By Nathan Morley
In this seemingly never-ending dispute, the opening of two new border crossings marks a rare moment of harmony.
In Dherynia, on the east coast, streams of people moved across the divide in both directions moments after the checkpoint opened at midday. One of the first to cross was a Turkish Cypriot, carrying a small Olive branch.
“I’m really happy to be here to see we are going to be united again…I hope there will be more and more borders to be opened, we want to open all the borders,” he said.
Another crossing opened Lefka or Aplici in the north-west at the same moment.
Commentators believe the openings of the new crossings may help ease tensions between the two communities after the latest peace talks fell apart in July last year.
The UN seems hopeful that negotiations between President Nicos Anastasiades, who heads the internationally recognized Greek-Cypriot government and Turkish-Cypriot leader Mustafa Akinci will resume soon.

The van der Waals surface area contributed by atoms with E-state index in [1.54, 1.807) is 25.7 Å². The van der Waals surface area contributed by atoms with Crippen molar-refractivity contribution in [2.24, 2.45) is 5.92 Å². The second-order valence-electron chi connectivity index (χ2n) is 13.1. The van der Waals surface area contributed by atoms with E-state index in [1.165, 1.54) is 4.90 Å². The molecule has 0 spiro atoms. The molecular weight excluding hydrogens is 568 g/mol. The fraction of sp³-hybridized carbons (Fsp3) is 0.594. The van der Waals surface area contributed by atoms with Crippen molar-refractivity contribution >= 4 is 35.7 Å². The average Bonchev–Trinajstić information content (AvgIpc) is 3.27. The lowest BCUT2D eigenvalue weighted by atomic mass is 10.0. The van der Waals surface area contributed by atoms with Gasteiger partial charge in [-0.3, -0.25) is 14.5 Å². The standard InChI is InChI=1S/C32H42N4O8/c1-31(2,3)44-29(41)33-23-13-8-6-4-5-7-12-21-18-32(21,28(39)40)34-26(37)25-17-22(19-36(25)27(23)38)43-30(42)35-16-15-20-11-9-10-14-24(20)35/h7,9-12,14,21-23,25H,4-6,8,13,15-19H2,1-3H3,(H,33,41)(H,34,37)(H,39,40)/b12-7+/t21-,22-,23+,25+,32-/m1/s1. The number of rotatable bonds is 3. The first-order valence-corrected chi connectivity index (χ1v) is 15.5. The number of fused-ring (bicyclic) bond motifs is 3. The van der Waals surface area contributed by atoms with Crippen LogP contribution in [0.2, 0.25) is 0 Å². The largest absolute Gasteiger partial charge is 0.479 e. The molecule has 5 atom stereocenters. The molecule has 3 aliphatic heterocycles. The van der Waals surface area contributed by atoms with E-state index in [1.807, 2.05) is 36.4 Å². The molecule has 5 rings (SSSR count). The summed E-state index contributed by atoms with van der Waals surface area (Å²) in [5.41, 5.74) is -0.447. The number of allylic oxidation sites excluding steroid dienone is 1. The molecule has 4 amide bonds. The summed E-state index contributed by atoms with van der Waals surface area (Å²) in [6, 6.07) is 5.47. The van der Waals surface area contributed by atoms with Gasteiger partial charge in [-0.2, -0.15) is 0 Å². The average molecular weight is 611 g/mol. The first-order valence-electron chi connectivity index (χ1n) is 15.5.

“These crossing points will play an important role in helping to increase people to people contacts, contributing to build much-needed trust and confidence between the communities on the island,” said Elizabeth Spehar, the UN special representative in Nicosia,
Cyprus has been one of the most troublesome problems ever faced by the United Nations.
This year the island marked 44-years of division, but the U.N.’s point of view remains that an agreement is possible given sufficient political will.